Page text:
More revolts followed, some led by champions of the traditional Ethiopian Church. One revolt which resisted all of Susenyos' efforts to put down was by the Agaw in Lasta. Their first leader was Melka Krestos, a distant member of the Solomonic dynasty, whom the Agaw had recruited. Susenyos' first campaign against them, which began in February 1629 with raising an army of 30,000 men in Gojjam, was defeated and his son-in-law Gebra Krestos slain.[26] While Melka Krestos' master of horse was slain along with 4000 men not long after while pillaging Tigray, at the same time the men of Lasta made a successful raid out of their mountains into Susenyos' territory.[27] When he attempted a second expedition against the rebels in Lasta, Susenyos found his men's morale so low that he was forced to allow them to observe one of the traditional Wednesday fasts—which brought an immediate reproach from the Catholic Patriarch. Although Susenyos eloquently defended himself, Bruce notes that "from this time, it plainly appears, that Socinios began to entertain ideas, at least of the church discipline and government, very opposite to those he had when he first embraced the Romish religion."[28] Despite this concession to his troops, and despite the fact they reached Melka Krestos' headquarters, his forces fell to an ambush and Susenyos was forced to return to Dankaz with nothing to show for his effort.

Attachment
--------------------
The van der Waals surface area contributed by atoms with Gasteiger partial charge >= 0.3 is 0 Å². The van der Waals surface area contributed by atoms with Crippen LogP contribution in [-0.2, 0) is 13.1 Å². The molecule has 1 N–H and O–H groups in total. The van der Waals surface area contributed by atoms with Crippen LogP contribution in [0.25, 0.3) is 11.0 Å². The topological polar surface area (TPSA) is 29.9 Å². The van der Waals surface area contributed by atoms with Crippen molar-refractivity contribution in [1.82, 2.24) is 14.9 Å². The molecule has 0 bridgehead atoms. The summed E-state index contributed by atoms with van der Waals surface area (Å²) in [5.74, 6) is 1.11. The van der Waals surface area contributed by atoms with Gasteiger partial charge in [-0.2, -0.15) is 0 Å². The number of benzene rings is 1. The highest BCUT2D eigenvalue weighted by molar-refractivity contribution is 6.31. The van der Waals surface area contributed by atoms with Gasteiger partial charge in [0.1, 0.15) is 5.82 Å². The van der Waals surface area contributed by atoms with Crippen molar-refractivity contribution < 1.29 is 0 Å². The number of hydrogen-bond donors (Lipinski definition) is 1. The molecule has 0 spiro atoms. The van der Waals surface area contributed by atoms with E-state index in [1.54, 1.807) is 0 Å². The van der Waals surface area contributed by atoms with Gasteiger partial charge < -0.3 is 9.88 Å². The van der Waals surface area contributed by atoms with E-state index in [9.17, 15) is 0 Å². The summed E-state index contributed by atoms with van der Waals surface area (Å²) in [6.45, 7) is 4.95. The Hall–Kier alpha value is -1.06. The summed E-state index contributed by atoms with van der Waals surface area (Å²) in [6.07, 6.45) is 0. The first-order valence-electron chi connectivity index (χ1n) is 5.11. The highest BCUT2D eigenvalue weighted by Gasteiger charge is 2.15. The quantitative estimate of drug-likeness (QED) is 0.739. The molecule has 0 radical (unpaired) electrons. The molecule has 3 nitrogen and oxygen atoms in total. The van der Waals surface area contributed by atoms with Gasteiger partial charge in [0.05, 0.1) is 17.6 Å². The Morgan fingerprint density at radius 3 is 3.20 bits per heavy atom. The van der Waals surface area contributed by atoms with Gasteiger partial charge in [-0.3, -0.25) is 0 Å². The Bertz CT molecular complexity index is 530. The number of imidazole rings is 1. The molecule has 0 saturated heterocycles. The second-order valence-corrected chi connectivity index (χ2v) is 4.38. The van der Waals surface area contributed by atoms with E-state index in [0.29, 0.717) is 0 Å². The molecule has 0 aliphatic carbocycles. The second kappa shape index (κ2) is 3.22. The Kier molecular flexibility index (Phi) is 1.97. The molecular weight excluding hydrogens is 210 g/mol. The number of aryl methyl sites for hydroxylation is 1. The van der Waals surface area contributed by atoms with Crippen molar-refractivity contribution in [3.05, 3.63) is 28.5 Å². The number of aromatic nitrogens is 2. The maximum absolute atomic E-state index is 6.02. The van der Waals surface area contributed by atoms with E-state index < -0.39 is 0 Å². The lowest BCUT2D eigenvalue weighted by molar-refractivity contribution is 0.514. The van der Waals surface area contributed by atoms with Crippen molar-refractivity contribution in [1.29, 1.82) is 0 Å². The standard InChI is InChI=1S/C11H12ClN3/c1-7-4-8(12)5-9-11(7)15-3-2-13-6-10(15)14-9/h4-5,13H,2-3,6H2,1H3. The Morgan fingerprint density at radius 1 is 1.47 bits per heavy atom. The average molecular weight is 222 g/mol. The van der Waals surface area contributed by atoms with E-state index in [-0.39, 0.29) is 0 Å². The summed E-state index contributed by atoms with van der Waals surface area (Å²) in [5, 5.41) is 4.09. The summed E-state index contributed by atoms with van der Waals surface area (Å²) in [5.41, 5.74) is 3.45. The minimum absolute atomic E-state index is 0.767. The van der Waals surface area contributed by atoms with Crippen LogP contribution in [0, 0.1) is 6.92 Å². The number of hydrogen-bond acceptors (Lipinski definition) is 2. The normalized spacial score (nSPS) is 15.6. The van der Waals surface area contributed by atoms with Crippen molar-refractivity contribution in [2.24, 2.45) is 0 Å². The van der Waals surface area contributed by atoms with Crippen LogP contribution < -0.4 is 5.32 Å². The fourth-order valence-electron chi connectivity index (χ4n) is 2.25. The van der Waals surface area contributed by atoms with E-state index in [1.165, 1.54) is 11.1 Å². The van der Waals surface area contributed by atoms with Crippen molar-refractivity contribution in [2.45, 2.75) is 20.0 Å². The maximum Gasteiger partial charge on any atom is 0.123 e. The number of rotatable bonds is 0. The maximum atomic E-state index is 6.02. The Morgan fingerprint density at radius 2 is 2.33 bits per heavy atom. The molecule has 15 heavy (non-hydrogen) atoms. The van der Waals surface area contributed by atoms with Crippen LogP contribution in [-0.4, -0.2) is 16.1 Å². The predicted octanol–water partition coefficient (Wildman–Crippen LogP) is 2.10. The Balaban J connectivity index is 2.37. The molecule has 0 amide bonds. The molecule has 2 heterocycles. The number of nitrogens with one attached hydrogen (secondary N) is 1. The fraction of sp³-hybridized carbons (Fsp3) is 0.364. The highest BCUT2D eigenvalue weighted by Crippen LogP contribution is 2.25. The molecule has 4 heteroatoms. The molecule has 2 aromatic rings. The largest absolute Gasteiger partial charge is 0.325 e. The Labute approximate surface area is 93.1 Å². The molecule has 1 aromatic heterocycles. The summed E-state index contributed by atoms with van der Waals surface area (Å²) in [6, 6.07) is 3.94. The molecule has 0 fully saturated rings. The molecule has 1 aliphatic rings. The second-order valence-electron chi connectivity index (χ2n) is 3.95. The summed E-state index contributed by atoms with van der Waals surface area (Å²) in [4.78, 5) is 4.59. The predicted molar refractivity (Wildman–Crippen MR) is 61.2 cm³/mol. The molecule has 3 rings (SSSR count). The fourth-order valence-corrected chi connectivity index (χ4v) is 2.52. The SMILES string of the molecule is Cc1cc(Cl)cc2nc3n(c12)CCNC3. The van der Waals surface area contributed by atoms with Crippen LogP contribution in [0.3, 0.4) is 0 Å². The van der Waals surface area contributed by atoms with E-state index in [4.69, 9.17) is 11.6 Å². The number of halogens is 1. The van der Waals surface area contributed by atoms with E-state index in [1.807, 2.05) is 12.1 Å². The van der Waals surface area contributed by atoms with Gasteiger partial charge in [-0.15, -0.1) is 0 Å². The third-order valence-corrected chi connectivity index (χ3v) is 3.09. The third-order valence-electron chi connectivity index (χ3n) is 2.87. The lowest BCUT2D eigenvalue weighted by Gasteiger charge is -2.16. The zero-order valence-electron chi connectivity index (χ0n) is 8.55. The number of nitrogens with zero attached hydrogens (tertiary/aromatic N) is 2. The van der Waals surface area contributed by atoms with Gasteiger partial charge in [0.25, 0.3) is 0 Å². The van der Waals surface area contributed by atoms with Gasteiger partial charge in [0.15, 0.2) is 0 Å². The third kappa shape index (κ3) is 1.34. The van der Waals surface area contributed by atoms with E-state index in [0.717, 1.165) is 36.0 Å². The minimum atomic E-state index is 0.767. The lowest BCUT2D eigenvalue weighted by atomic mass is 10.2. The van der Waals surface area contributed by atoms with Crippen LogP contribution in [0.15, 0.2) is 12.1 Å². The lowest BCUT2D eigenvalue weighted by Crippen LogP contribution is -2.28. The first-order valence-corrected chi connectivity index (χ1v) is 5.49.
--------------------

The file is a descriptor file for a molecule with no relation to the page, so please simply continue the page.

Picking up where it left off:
Susenyos attempted one more campaign against the rebels, only to find his men mutinous. They saw no end to unrewarding expeditions to Lasta, and when at home confronted by the executions used to enforce Catholicism on Ethiopia. While expressing some skepticism at the matter, Bruce states the Royal Chronicle reports his son told the troops that if they were victorious in Lasta, the Emperor would restore the traditional Ethiopian practices. However, as they marched behind Susenyos to Lasta, his scouts reported that Melka Krestos had descended from Lasta with 25,000 men, and were at hand. On 26 July 1631 the armies clashed; 8,000 of the rebels were dead and Melka Krestos had fled the field. Upon viewing the field of battle, Susenyos' son Fasilides is reported to have said,

These men, whom you see slaughtered on the ground, were neither Pagans nor Mahometans, at whose death we should rejoice—they were Christians, lately your subjects and your countrymen, some of them your relations. This is not victory, which is gained over ourselves. In killing these, you drive the sword into your own entrails. How many men have you slaughtered? How many more have you to kill? We have become a proverb, even among the Pagans and Moors, for carrying on this war, and apostatizing, as they say, from the faith of our ancestors.[29]